A poem-a-day for National Poetry Month

Prompt #09: Metonymy

Today’s prompt brought to us by Shanna Germain:

We hear a lot about similes and metaphors when it comes to poetry, but we don’t often hear about metonymy. Metonymy is, according to Wikipedia, “a figure of speech used in rhetoric in which a thing or concept is not called by its own name, but by the name of something intimately associated with that thing or concept.” A good example is “drinking” which originally meant “to consume any liquid” and now typically means “to consume alcohol.”

Read all about Metonymy here.

Then read Out, Out by Robert Frost, as an example of a poem using metonymy.

Now, write your poem, either using metonymy for your subject matter or else talking about the idea of how one thing morphs into another through language and expression.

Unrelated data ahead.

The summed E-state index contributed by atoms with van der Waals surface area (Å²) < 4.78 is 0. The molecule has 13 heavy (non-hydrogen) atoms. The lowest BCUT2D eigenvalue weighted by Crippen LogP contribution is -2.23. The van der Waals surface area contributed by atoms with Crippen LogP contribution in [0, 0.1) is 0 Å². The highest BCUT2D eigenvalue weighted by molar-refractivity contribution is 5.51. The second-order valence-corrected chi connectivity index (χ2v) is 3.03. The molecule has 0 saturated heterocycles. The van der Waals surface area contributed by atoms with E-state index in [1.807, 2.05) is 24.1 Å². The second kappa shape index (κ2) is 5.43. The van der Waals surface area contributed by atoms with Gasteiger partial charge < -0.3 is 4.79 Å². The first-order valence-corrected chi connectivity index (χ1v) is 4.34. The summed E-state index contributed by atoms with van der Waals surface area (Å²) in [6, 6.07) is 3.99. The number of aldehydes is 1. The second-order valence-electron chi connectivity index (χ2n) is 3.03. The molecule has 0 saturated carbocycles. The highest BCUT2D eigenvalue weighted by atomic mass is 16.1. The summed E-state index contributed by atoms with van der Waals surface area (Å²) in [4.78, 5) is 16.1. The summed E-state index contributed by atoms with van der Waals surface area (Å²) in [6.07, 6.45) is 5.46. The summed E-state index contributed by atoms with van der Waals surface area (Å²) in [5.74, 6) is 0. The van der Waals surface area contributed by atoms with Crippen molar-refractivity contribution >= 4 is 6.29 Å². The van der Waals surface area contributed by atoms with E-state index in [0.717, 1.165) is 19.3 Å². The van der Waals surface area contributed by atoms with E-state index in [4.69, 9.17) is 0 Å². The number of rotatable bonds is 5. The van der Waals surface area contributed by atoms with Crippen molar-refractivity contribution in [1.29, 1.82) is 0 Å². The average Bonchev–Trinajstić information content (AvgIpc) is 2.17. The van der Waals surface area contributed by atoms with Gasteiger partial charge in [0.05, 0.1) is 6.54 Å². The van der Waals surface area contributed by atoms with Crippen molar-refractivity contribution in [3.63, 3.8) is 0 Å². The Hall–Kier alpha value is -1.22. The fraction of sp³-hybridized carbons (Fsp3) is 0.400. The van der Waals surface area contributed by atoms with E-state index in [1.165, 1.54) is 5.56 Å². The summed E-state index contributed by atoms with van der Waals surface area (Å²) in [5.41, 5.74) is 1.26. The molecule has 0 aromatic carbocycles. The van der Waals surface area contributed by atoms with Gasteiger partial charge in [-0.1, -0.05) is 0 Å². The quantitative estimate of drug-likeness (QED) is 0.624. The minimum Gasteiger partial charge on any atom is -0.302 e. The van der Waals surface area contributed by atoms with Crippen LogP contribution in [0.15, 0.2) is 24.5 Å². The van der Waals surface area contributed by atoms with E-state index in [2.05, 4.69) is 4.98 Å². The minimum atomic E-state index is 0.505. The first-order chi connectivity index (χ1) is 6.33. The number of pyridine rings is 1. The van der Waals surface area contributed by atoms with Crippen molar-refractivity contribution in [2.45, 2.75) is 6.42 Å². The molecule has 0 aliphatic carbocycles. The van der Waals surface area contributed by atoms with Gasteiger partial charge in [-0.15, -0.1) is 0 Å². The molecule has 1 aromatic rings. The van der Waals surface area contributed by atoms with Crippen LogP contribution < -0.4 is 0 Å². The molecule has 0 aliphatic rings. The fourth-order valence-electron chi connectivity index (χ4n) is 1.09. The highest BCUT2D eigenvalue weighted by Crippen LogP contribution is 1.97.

***

Reminders for Participants: You can post your poem below in the comments, offer a link back to your site where the poem is posted, or comment about the experience of writing the poem (without actually posting the poem). If you’re going to comment on other participant’s poems, please remember that this is not a critique space — comments should be kept thoughtful and supportive. Lastly, remember you don’t have to use the prompt to write your poem — they’re here for your inspiration but they’re certainly not a requirement.

Let the Wild Poeming Being!

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36 responses

  1. Ok attempted to understand the prompt this morning without the aid of caffeine.

    Here’s day nine

    http://mizadventurez.blogspot.com/2011/04/day-nine.html

    April 9, 2011 at 5:05 am

    • Mary Beth Frezon

      Lol. My caffeinated head is still working on it so no worries.

      April 9, 2011 at 6:58 am

  2. dorlamoorehouse

    Skipping the prompt again and posting something I wrote in a workshop last night: http://dorlamoorehouse.com/2011/04/09/napowrimo-day-9-3/

    April 9, 2011 at 5:12 am

    • That’s great, Dorla. One of my favourites of all the good ones I’ve read here.

      April 9, 2011 at 10:34 am

  3. Robin Elizabeth Sampson